- community-specific advantages:
- mobilisation and empowerment of communities to identify and respond to concerns;
- reduction in problems and issues of concern as they are prioritised and addressed;
- improved local physical and social environment;
- increases in positive community attitudes towards police; and
- reduced fear of crime;
- police-specific benefits:
- improved police-community relationship;
- improved community perception of police 'legitimacy'; and
- increase in officer satisfaction with their work;
- shared benefits:
- decreased potential for police-citizen conflict;
- reduction in crime rates;
- better flow of information between the police and the community; and
- better implementation of crime prevention and crime control activities, as a result of both parties working together toward shared goals.
Examples of community policing include providing specialist police to present to local community groups on issues of concern (for example, how to reduce the risk of burglary) and programs such as Crime Stoppers (which encourage the community to call the police if they have information about a crime which is publicised through the media). Other examples include active involvement with Neighbourhood Watch and Business Watch programs and the implementation of residential police beats and shopfronts. These are mini police establishments set up in selected areas, with officers within those stations given responsibility for a localised area.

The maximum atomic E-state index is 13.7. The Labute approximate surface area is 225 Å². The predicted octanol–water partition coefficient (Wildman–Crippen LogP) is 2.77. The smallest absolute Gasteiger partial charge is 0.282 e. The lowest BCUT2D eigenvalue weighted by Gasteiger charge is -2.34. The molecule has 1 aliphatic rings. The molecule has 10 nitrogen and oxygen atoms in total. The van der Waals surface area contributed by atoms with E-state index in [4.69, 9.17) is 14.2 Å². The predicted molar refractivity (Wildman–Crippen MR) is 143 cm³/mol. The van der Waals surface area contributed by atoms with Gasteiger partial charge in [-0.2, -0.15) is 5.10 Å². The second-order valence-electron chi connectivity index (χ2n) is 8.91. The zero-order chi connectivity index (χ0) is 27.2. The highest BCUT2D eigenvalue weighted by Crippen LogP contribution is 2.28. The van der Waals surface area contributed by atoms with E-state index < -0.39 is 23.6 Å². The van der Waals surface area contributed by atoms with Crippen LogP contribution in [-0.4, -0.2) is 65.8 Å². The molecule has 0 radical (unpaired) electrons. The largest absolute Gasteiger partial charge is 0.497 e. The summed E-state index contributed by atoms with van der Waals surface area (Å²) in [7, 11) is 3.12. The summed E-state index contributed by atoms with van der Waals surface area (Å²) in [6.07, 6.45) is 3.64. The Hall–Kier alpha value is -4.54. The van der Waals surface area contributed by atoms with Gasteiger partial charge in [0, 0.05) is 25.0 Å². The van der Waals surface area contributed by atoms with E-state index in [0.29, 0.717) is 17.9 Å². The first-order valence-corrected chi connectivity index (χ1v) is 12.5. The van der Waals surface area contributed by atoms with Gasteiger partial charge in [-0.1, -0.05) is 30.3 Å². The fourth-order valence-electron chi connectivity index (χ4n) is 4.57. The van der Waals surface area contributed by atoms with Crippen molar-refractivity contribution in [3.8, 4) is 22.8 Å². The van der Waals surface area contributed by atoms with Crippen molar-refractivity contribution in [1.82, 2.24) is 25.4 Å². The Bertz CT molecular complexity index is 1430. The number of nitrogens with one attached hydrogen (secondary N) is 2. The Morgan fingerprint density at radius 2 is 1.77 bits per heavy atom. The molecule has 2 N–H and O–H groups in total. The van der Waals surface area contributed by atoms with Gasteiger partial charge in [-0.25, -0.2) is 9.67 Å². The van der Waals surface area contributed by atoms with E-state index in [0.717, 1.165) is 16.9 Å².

The concept of beat policing in Queensland followed a recommendation of the Fitzgerald inquiry in 1989 which criticised the nature of Queensland police's then reactive style of policing. The two types of beat policing which operate in Queensland are neighbourhood police beats (which operate in a residential location) and police shopfronts (which are located in shopping centres or central business districts and provide services to retailers and shoppers). The shopfront program was launched in December 1992 and aims to provide an effective policing presence in shopping centres and central business districts.
The Queensland police service currently has 49 police beat shopfronts in operation in Queensland. The beats operate with a small number of staff (typically one to four) and are aimed at:
- improving community feelings of personal safety;
- reducing fear of crime;